Seventy-three percent of consumers report they are always willing to try something once, but true beverage innovations result in reorders, not one-offs.
Manufacturers and retailers understand that innovation only matters if it moves the needle toward profitability, either by leading to more sales from existing customers, enticing new customers to buy or both.
Everett M. Rogers’ pioneering theory on the Diffusion of Innovations (1962), showed that while invention comes from the lab, innovation is driven by users. A few individuals first adopt the invention, then spread the word among their circle of acquaintances—a process which typically takes months or years, writes Rogers.
In the West, specialty tea is still trudging through the early stages of adoption, a period when people seek out others like themselves who have already adopted the nuances of selection and practice new methods for preparing tea.
But there are exceptions. Use of the internet, for example, has spread more rapidly than any other innovation in the history of mankind.
This, in turn, has sped up the acceptance of new beverages.
Lightly carbonated “sparkling” beverages reached a value of $1.8 billion in 2017, double the amount sold in 2013 and triple that of 2010, when a little-known bottler in La Crosse, Wisconsin, first noticed a spike in sales of its flavorful $6 12-packs of healthy fizz.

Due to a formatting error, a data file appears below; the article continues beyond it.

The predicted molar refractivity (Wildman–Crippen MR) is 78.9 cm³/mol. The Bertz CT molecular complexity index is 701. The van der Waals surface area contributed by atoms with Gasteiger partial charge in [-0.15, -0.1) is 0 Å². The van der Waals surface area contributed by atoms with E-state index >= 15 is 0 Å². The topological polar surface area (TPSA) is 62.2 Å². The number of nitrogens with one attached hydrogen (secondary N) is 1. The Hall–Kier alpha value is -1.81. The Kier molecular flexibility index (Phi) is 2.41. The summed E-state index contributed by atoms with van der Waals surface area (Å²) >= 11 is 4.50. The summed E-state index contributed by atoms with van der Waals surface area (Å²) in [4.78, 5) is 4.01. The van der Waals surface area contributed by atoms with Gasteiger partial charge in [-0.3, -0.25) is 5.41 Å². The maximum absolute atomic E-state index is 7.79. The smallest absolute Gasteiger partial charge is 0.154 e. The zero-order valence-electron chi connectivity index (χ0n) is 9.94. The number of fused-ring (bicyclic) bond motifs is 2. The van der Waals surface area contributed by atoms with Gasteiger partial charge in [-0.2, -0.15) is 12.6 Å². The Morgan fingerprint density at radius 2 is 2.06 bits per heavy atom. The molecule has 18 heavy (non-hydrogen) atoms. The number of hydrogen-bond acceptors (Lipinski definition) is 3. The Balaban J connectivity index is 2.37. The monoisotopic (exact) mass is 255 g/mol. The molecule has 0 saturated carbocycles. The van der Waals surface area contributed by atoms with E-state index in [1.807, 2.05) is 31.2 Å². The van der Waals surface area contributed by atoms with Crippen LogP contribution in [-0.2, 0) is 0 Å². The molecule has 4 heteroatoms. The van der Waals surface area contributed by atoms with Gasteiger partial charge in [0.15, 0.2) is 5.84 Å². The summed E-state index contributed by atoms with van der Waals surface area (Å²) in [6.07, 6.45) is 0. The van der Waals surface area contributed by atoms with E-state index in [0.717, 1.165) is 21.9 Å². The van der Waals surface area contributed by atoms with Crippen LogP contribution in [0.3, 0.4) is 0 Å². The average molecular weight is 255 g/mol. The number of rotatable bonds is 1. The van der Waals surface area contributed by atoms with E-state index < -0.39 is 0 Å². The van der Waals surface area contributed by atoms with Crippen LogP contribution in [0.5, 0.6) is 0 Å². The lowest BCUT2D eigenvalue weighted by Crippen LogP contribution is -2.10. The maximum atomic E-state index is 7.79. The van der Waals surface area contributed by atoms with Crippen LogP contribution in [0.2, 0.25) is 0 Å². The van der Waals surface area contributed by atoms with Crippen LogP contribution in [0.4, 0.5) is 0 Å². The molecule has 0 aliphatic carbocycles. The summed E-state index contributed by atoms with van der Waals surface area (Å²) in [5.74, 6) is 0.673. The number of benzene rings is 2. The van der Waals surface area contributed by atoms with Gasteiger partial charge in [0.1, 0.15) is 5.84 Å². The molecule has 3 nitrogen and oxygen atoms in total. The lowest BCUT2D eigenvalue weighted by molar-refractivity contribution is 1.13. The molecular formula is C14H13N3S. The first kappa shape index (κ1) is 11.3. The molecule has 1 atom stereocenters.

National Beverage, the company behind the pastel colored cans of seltzer, reported last year that sales of La Croix grew to $827 million from $646 million in 2015. Annual profits top $100 million.
As reported by Fortune magazine: “How does a line of sparkling, lightly-flavored canned waters inspire parody pieces, rankings, Halloween costumes, pop art, cocktail guides and, yes, even a New York Times endorsement? The short answer: fortuitous timing plus savvy marketing.”
Success inspires imitation. In January Diet Coke launched Ginger-Lime, Zesty Blood Orange, Twisted Mango, and Feisty Cherry seltzer water. PepsiCo launched Bubly in February with a rather pedestrian range of flavors that include Limebubly, Grapefruitbubly, Strawberrybubly, Lemonbubly, Orangebubly, Applebubly, Mangobubly and Cherrybubly. In March, San Pellegrino (Nestle) launched sparkling tea in two flavors: Frizzante Limone+tea and Pesca+tea (peach).
Meanwhile La Croix Cúrate (COO-rah-tay) just introduced Pĩna Fraise, Pomme Bayá and Cerise Limón alongside its popular Pamplemousse (21 exotic flavors in all).
“Highly engaged customers are incredibly valuable, purchasing 90 percent more frequently than average customers and spending 60 percent more per purchase,” according to Ilya Pozin, at Pluto TV. Innovation is critical, “half of your customers will choose a new brand if a business does not anticipate their needs,” he said.
While the tweets of internet celebrities reach millions, La Croix is a convincing example of how just a few thousand highly motivated fans engage their personal network. When marketers find ways to excite these micro-influencers―remarkable results follow.
Will this work in tea?
Innovation is not an event. It must be made part of everyday business life for a firm to keep ahead of the change curve in a volatile, dynamic environment. Continuous innovation creates a virtuous circle that has kept La Croix from falling by the wayside as the big bottlers move in.
Tea suppliers can expect the same passionate engagement once they achieve critical mass.